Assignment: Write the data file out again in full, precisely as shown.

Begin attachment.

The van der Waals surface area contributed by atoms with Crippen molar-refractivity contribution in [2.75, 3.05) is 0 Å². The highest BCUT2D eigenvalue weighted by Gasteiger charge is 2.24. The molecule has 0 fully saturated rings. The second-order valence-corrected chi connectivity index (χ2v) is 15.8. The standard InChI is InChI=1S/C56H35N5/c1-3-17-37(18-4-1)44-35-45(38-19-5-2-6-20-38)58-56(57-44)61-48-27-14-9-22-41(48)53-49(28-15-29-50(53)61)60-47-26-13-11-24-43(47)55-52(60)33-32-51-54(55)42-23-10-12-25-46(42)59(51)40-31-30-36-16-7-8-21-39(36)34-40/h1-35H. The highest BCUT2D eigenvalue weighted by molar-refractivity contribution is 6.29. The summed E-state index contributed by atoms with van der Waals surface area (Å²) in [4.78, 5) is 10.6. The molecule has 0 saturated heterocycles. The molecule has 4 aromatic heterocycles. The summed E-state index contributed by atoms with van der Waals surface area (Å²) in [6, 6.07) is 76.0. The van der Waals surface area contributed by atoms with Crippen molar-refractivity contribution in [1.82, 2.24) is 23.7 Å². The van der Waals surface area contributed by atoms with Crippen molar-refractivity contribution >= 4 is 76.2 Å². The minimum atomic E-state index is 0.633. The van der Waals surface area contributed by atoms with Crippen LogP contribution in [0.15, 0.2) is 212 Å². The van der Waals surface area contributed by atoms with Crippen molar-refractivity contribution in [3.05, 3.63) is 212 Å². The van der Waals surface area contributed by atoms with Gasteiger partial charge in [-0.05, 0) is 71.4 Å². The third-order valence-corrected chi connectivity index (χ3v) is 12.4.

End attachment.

The van der Waals surface area contributed by atoms with Crippen molar-refractivity contribution in [2.75, 3.05) is 0 Å². The highest BCUT2D eigenvalue weighted by Gasteiger charge is 2.24. The molecule has 0 fully saturated rings. The second-order valence-corrected chi connectivity index (χ2v) is 15.8. The standard InChI is InChI=1S/C56H35N5/c1-3-17-37(18-4-1)44-35-45(38-19-5-2-6-20-38)58-56(57-44)61-48-27-14-9-22-41(48)53-49(28-15-29-50(53)61)60-47-26-13-11-24-43(47)55-52(60)33-32-51-54(55)42-23-10-12-25-46(42)59(51)40-31-30-36-16-7-8-21-39(36)34-40/h1-35H. The highest BCUT2D eigenvalue weighted by molar-refractivity contribution is 6.29. The summed E-state index contributed by atoms with van der Waals surface area (Å²) in [4.78, 5) is 10.6. The molecule has 0 saturated heterocycles. The molecule has 4 aromatic heterocycles. The summed E-state index contributed by atoms with van der Waals surface area (Å²) in [6, 6.07) is 76.0. The van der Waals surface area contributed by atoms with Crippen molar-refractivity contribution in [1.82, 2.24) is 23.7 Å². The van der Waals surface area contributed by atoms with Crippen molar-refractivity contribution >= 4 is 76.2 Å². The minimum atomic E-state index is 0.633. The van der Waals surface area contributed by atoms with Crippen LogP contribution in [0.15, 0.2) is 212 Å². The van der Waals surface area contributed by atoms with Crippen molar-refractivity contribution in [3.05, 3.63) is 212 Å². The van der Waals surface area contributed by atoms with Gasteiger partial charge in [-0.05, 0) is 71.4 Å². The third-order valence-corrected chi connectivity index (χ3v) is 12.4.